It used to be that earning an “A” was enough of a reward for doing well in school. Today, in an effort to boost achievement, some schools give students (especially those at risk for low achievement) gift cards or high-tech gadgets. And in a surprising trend, some are rewarding students with cash.

Public schools across the country are experimenting with incentive programs. In urban districts and rural outposts, some schools reward students who earn higher test scores and grades. Rewarding students’ efforts and achievement with gold stars and token prizes is, of course, nothing new. Paying them in cash is another matter.

What’s the short-term impact of these cash-incentive programs on student motivation, grades and test scores? Will this approach engage students in learning for the long haul?

Urban Initiatives for Education Reform

Some cash-incentive programs target low-income and minority students – kids who are underachieving and who are at risk of school failure. Many of these students aren’t on track to graduate from high school, much less go on to college. Three of the most-publicized programs are:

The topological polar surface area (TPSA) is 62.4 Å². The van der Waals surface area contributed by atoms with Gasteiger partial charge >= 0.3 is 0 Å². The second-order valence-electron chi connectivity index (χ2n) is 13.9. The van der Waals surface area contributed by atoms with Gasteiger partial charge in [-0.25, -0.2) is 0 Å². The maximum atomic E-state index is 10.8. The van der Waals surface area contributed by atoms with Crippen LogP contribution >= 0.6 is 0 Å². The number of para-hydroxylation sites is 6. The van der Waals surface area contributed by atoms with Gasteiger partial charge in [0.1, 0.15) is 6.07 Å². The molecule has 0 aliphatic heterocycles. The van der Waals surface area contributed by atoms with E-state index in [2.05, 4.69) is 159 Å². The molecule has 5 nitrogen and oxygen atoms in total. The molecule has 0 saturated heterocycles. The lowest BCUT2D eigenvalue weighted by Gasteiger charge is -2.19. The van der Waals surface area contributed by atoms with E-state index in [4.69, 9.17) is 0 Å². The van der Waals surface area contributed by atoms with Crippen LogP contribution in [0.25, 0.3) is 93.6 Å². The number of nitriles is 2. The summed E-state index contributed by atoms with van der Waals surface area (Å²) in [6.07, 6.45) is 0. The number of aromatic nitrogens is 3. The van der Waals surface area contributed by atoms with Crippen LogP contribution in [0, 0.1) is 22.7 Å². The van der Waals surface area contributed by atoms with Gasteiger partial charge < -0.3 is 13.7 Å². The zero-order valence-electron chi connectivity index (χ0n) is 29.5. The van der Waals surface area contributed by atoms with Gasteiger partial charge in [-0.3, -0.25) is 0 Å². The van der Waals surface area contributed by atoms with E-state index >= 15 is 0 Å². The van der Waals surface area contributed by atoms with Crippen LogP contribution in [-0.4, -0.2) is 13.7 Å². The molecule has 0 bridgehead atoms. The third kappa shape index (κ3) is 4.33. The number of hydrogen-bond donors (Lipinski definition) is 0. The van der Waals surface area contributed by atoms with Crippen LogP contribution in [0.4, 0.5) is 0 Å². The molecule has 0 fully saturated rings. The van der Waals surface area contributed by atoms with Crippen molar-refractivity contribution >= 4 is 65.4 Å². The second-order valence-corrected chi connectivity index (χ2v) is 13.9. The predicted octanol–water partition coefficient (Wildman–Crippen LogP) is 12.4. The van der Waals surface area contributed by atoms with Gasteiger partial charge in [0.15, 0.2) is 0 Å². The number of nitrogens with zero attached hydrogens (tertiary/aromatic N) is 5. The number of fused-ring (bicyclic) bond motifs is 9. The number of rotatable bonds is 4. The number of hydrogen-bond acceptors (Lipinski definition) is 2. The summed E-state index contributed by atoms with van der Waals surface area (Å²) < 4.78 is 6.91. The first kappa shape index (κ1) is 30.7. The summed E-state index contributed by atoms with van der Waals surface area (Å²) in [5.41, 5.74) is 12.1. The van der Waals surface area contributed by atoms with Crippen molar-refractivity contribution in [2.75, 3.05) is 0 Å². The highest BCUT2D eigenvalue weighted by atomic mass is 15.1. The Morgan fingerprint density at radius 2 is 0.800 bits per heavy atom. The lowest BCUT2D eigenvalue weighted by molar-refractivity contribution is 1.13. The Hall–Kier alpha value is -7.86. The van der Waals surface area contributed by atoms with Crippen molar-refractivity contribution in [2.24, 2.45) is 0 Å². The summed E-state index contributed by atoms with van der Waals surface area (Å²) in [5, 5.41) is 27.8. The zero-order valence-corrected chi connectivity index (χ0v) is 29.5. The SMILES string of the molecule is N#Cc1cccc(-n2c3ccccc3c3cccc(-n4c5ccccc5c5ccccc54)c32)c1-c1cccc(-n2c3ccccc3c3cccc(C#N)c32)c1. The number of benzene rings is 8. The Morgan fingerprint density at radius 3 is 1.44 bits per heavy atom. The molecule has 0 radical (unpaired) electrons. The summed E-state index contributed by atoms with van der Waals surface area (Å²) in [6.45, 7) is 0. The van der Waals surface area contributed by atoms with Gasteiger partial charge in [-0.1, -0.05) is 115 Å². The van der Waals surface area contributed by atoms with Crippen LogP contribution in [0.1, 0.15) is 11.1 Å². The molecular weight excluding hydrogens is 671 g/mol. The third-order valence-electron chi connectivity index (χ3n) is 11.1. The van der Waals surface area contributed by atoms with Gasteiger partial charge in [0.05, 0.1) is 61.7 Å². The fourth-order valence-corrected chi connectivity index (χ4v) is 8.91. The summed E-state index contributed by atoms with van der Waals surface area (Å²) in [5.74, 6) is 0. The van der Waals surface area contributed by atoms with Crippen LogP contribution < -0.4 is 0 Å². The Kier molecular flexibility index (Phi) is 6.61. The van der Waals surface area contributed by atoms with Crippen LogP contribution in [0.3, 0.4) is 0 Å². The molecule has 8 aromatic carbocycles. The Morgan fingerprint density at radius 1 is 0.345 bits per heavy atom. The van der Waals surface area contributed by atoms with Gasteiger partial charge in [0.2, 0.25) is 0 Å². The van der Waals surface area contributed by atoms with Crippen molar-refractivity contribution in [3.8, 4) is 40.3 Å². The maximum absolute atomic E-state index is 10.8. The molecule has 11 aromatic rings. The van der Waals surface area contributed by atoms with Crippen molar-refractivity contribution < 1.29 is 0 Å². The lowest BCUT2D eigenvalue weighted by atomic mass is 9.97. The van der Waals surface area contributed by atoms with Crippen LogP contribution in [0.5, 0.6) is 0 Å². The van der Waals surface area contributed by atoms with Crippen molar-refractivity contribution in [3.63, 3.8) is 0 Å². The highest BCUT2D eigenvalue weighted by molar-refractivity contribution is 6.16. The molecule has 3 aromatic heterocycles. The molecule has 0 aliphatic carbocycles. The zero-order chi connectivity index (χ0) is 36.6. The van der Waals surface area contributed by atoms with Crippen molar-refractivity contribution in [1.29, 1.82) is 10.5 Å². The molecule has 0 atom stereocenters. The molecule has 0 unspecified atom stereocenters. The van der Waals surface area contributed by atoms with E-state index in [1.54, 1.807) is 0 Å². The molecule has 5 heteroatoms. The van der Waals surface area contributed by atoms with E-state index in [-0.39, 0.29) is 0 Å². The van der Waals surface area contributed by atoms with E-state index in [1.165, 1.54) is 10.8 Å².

• New York City’s Spark program (now in its second year), awards fourth- and seventh-graders cash for high achievement on a series of math and reading tests throughout the year. A fourth-grader can earn up to $250 a year, while a seventh-grader can earn up to $500.
  • Washington, D.C.’s Capital Gains program gives middle school students cash rewards for performance in five areas: attendance, behavior and three academic measures, such as completing homework and earning high grades (these determined by individual schools).
  • The Paper Project in Chicago encourages ninth and 10th-grade students in 25 high schools to earn better grades and pass their classes. Every six weeks successful students receive half of their reward money as a check or bank deposit; the other half is awarded to them upon graduation from high school. While the average student earns $800 in reward money per year, a very successful student can earn up to $2,000. Participating banks that receive the deposits offer to teach kids how to manage their accounts.